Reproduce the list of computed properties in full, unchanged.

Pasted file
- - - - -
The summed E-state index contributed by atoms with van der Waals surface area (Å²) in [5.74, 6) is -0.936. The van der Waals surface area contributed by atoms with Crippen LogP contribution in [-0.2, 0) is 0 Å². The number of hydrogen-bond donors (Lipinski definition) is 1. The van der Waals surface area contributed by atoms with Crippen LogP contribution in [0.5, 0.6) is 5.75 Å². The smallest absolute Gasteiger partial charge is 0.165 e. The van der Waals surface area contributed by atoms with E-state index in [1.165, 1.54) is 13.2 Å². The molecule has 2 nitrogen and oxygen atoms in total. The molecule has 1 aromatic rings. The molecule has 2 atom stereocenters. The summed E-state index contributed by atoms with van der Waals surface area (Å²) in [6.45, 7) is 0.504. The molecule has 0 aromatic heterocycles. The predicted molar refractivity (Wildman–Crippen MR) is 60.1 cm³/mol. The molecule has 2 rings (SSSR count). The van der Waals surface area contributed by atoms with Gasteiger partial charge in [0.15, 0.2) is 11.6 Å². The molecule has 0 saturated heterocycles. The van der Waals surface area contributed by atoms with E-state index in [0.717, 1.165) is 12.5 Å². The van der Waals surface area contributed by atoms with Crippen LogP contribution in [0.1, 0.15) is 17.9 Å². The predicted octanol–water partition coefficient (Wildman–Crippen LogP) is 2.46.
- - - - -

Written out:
The summed E-state index contributed by atoms with van der Waals surface area (Å²) in [5.74, 6) is -0.936. The van der Waals surface area contributed by atoms with Crippen LogP contribution in [-0.2, 0) is 0 Å². The number of hydrogen-bond donors (Lipinski definition) is 1. The van der Waals surface area contributed by atoms with Crippen LogP contribution in [0.5, 0.6) is 5.75 Å². The smallest absolute Gasteiger partial charge is 0.165 e. The van der Waals surface area contributed by atoms with E-state index in [1.165, 1.54) is 13.2 Å². The molecule has 2 nitrogen and oxygen atoms in total. The molecule has 1 aromatic rings. The molecule has 2 atom stereocenters. The summed E-state index contributed by atoms with van der Waals surface area (Å²) in [6.45, 7) is 0.504. The molecule has 0 aromatic heterocycles. The predicted molar refractivity (Wildman–Crippen MR) is 60.1 cm³/mol. The molecule has 2 rings (SSSR count). The van der Waals surface area contributed by atoms with Gasteiger partial charge in [0.15, 0.2) is 11.6 Å². The molecule has 0 saturated heterocycles. The van der Waals surface area contributed by atoms with E-state index in [0.717, 1.165) is 12.5 Å². The van der Waals surface area contributed by atoms with Crippen LogP contribution in [0.1, 0.15) is 17.9 Å². The predicted octanol–water partition coefficient (Wildman–Crippen LogP) is 2.46.